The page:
Laura Woods
Jul 26 · 3 min read
Me at eight months pregnant, a.k.a., an acceptable time for strangers who must comment to do so.

Maybe it was the empire waist dress I was wearing. Or maybe it was the way I was standing. Or perhaps she just thought I was fat.

Whatever the reason, I was certainly caught off guard when a woman approached me and asked how far along I was.

My son was born five weeks earlier, and up until that moment, I thought I was looking pretty good. I was only eight pounds heavier than I was pre-pregnancy, and back in my regular clothes.

To put that in prospective, I’m 5-foot-8, and I typically wear a size six.


Like every stereotypical new mom, I was on my way home from a Target run. I’d decided to stop into my husband and I’s favorite smoothie shop, to bring him home a little surprise.

After placing my order, I’d made my way to the corner, to wait for my number to be called — and that’s when it happened. Engrossed in my phone, at first, I didn’t realize her question “How far along are you?” was directed at me.

Then I glanced up and saw her looking at me expectantly. Flustered and mortified, I felt my face turn red.

“Actually, I had my baby a month ago,” I said.

She apologized a couple times, and I politely accepted, but the damage was done. Thankfully, my order was finished shortly thereafter, and I bolted out the door.

A mile or so down the road, the tears came hot and fast. Postpartum hormones, combined with an already fragile body image, made that comment sting down to my core.


The thing that woman didn’t know — nor could any other stranger commenting on my body — is I’m really sensitive about my weight. I don’t have an eating disorder or suffer from body dysmorphia, but I’m also not someone who can take a weight-related remark and just shrug it off.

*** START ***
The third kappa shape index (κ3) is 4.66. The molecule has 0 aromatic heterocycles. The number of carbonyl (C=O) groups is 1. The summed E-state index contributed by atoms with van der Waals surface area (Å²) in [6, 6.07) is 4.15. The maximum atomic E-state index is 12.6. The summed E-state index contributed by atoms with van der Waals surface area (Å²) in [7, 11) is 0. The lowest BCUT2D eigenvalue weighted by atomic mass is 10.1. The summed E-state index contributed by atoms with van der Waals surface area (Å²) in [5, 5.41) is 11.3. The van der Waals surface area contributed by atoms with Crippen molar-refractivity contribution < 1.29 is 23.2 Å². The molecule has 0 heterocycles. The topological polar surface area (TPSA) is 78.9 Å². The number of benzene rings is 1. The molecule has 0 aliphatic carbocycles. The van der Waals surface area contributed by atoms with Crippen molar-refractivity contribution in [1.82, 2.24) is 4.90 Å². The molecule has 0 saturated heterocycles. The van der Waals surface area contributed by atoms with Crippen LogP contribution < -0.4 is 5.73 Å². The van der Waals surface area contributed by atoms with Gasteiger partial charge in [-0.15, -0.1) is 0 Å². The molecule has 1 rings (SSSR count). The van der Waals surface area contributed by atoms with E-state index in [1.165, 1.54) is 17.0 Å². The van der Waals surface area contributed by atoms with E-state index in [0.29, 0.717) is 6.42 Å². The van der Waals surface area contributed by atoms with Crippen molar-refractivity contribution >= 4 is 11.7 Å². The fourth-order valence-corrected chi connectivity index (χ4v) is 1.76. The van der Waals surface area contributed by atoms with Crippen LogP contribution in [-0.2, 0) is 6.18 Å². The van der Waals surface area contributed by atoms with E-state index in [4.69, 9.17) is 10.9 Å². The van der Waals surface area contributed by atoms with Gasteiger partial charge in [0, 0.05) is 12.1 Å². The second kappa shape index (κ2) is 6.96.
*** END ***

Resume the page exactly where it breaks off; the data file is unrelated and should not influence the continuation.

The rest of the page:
Like many women, I was thrilled to get pregnant, but nervous about the inevitable weight gain. I was already accustomed to exercising most days of the week, so — with my doctor’s permission — I kept this up until two days before I went into labor.

I know I’m not the only woman who is sensitive about her weight — baby-related or not. In fact, I’m quite sure most women don’t feel great about being called pregnant when they’re not.


The only way to 100% way to avoid mistaking a non-pregnant woman for one actually with child is by not saying anything at all.

For example, I got a haircut at eight months pregnant, and I was all baby. The stylist had cut my hair once before, but didn’t remember me, so in his mind, we’d just met.

Instead of jumping in and asking about the baby, he graciously waited for me to address the elephant in the room. When I did, he said he’d assumed so, but had once made the very faux paus I’m writing about. Consequently, he vowed to never ask a woman if she’s pregnant again.


When you ask a woman about her pregnancy, I don’t doubt that your intentions are good. The thing is, this can be a very touchy subject — especially if she’s not pregnant at all.

I’ve never heard a woman complain that too few strangers asked about her pregnancy. Unsolicited advice, stories of your own children’s births, and personal questions really aren’t topics of conversation anyone wishes to cover with a stranger.

However, if you simply must say something, take a second to read the situation. For example, if an otherwise skinny little lady looks like she just swallowed a beach ball, and is waddling around Target carrying a box of diapers, feel confident congratulations are in order.

On the other hand, if a woman who appears to be a few months pregnant is walking her dog down the street, this is what’s called a gray area. There’s not enough clues to tell you she is indeed with child, so zip it.

Laura Woods

Written by

Laura Woods is a Los Angeles-based freelance writer. Follow her on Twitter @MrsLauraWoods.

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